"I hope the Holy month will bring all closer to the values of brotherhood and tolerance. An occasion for some to go back to their conscience."
Hariri, who used to tweet so frequently that the AFP actually wrote a story about it last year, has been noticeably quiet lately following some cringe-worthy virtual gaffes. In January, he cheerfully tweeted "Good morning" to the Israeli minister of defense, prompting widespread outrage, since Lebanon is still technically at war with Israel. As if that weren't bad enough, Hariri displayed some markedly undignified behavior when let himself be baited by one of his followers in May. A few samples:
Another noteworthy virtual brawl took place in April, when the head of the Free Patriotic movement, Michel Aoun, held a question-and-answer session on his Facebook page. While answering one of the questions, Aoun insulted Lebanese President, Michel Sleiman, by saying that the leader of Lebanon should command a parliamentary bloc instead of "begging at the door of some ministers." Sleiman responded by tweeting that "At least a consensual president does not beg for the presidency. On the contrary, everyone asks him to accept the post of president."
According to Think Media Labs, a Lebanese social media marketing agency, July was quite an active month for the many Lebanese politicians who frequent Twitter. Minister of Energy Gebran Bassil was the most prolific tweeter, with 226 tweets, while member of the pro-Western March 14 alliance Antoine Haddad was the most responsive to his followers.
Perhaps Twitter, by providing Lebanese politicians with a platform to get snarky, is the only thing standing in the way of another civil war. Who needs to start shooting when you can run your mouth instead?
Lebanese security forces arrested the former information minister of Lebanon and close ally of Syrian president Bashar al-Assad on Thursday. Michel Samaha, who served as minister of information under the late Prime Minister Rafiq Hariri, was detained on what appears to be suspicion of being involved in a plot to detonate a number of explosives near the Lebanese-Syrian border.
Lebanon's Daily Star reported that Samaha was awakened in the middle of the night by police from the Internal Security Forces branch of information, who proceeded to raid his house and remove several items, including his wife's car. This prompted a flurry of speculation by local media outlets that he had been involved in an assassination plot against a member of parliament, while other news organizations claimed that Samaha had been arrested for collaborating with Israel. However, Lebanese Prime Minister Najib Mikati, who is a member of the Hezbollah-backed March 8 alliance, made a statement denying that Samaha's arrest was linked to espionage.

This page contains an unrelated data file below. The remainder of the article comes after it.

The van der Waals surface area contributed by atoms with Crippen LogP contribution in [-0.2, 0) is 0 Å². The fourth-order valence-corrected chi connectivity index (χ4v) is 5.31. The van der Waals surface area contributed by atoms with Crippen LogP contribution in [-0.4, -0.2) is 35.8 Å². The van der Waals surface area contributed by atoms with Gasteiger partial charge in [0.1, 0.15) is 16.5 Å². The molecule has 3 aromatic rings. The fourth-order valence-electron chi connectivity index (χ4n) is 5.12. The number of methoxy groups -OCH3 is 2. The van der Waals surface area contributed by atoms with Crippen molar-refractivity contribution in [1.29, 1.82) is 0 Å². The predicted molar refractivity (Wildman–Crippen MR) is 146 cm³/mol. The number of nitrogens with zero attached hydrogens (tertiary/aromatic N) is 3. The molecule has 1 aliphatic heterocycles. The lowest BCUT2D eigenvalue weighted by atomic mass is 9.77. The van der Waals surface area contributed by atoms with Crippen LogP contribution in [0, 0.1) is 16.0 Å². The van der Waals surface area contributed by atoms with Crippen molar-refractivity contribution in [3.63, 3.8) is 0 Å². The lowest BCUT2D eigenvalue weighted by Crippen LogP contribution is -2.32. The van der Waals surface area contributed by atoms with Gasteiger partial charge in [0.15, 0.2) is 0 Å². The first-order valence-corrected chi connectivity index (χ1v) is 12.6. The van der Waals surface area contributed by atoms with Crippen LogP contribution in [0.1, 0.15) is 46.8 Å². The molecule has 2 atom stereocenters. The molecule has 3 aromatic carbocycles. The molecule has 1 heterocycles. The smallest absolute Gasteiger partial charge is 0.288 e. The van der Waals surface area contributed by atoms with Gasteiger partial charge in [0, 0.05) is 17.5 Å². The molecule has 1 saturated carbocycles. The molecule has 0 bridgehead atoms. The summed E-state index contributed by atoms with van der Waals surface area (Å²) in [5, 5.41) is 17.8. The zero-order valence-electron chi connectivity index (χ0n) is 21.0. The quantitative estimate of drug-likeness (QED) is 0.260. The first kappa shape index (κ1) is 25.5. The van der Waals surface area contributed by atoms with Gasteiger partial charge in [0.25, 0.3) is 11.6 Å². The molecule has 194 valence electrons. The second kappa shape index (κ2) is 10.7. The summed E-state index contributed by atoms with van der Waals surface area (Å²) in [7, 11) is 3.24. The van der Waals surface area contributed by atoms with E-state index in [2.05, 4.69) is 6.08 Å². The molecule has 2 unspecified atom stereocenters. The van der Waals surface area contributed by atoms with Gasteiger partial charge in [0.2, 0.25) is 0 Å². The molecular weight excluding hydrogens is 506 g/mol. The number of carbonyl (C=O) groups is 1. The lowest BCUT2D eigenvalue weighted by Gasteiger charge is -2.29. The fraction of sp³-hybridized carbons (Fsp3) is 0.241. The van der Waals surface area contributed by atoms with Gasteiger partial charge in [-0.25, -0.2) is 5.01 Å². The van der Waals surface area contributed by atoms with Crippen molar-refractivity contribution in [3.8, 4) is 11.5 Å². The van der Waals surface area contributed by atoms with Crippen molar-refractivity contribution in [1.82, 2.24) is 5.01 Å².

According to the Daily Star, 20 "highly effective" remote bombs were found in several areas of Northern Lebanon. They were diffused and brought to Beirut by explosive experts.
The Guardian reported that in 2007, Samaha was put on a White House list of Lebanese and Syrian figures working to undermine the pro-Western March 14-dominated government that was ruling at the time.
The war in Syria has been bleeding into northern Lebanon in recent months, with a number of skirmishes taking place between Syrian and Lebanese security forces as well as cross-border shelling. The Syrian government has accused towns in the north of Lebanon of harboring rebels..
However, the March 8 coalition of the Lebanese government has remained a staunch supporter of Assad's embattled regime. In contrast, the March 14 party has been extremely vocal in its espousal of the Syrian opposition's cause.
Samaha's arrest highlights the deep division that permeates the Lebanese government, especially where Syria is concerned.
A fight between hardline Salafists at a Tunisian mosque on Tuesday was hardly big news. A brief story by AFP on the incident was buried by reports from Aleppo and coverage of the attack in Sinai. However, the clash between rival Islamists serves as a reflection of the current state of affairs in the country that sparked the Arab Spring.